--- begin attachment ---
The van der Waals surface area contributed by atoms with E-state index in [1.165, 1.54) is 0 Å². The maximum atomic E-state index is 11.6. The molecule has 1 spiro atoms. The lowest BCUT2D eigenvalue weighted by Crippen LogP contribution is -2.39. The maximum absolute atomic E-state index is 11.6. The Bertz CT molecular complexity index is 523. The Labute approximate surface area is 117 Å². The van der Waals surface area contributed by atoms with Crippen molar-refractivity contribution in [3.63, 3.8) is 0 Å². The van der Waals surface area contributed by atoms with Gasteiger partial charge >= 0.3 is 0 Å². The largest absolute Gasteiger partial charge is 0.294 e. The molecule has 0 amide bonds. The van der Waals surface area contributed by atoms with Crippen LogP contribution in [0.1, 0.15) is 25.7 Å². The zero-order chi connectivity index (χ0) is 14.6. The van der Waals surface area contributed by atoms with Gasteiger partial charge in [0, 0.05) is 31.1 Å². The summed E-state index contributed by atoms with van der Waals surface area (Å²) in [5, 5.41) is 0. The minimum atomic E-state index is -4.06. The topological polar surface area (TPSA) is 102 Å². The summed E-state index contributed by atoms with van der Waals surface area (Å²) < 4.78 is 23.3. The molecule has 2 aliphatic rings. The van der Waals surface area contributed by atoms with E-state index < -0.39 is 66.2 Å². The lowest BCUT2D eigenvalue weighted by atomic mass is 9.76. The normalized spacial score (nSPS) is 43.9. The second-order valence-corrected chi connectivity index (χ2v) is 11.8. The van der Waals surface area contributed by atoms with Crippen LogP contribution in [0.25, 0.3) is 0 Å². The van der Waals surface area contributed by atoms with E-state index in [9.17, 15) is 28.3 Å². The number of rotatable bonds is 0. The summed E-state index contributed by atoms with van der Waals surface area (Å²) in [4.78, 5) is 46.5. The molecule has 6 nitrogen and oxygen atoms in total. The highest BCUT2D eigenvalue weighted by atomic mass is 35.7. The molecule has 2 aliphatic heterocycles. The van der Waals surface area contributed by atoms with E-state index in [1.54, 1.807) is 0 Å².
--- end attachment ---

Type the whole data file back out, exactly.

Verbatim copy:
The van der Waals surface area contributed by atoms with E-state index in [1.165, 1.54) is 0 Å². The maximum atomic E-state index is 11.6. The molecule has 1 spiro atoms. The lowest BCUT2D eigenvalue weighted by Crippen LogP contribution is -2.39. The maximum absolute atomic E-state index is 11.6. The Bertz CT molecular complexity index is 523. The Labute approximate surface area is 117 Å². The van der Waals surface area contributed by atoms with Crippen molar-refractivity contribution in [3.63, 3.8) is 0 Å². The van der Waals surface area contributed by atoms with Gasteiger partial charge >= 0.3 is 0 Å². The largest absolute Gasteiger partial charge is 0.294 e. The molecule has 0 amide bonds. The van der Waals surface area contributed by atoms with Crippen LogP contribution in [0.1, 0.15) is 25.7 Å². The zero-order chi connectivity index (χ0) is 14.6. The van der Waals surface area contributed by atoms with Gasteiger partial charge in [0, 0.05) is 31.1 Å². The summed E-state index contributed by atoms with van der Waals surface area (Å²) in [5, 5.41) is 0. The minimum atomic E-state index is -4.06. The topological polar surface area (TPSA) is 102 Å². The summed E-state index contributed by atoms with van der Waals surface area (Å²) < 4.78 is 23.3. The molecule has 2 aliphatic rings. The van der Waals surface area contributed by atoms with E-state index < -0.39 is 66.2 Å². The lowest BCUT2D eigenvalue weighted by atomic mass is 9.76. The normalized spacial score (nSPS) is 43.9. The second-order valence-corrected chi connectivity index (χ2v) is 11.8. The van der Waals surface area contributed by atoms with Crippen LogP contribution in [0.25, 0.3) is 0 Å². The van der Waals surface area contributed by atoms with E-state index in [9.17, 15) is 28.3 Å². The number of rotatable bonds is 0. The summed E-state index contributed by atoms with van der Waals surface area (Å²) in [4.78, 5) is 46.5. The molecule has 6 nitrogen and oxygen atoms in total. The highest BCUT2D eigenvalue weighted by atomic mass is 35.7. The molecule has 2 aliphatic heterocycles. The van der Waals surface area contributed by atoms with E-state index in [1.54, 1.807) is 0 Å².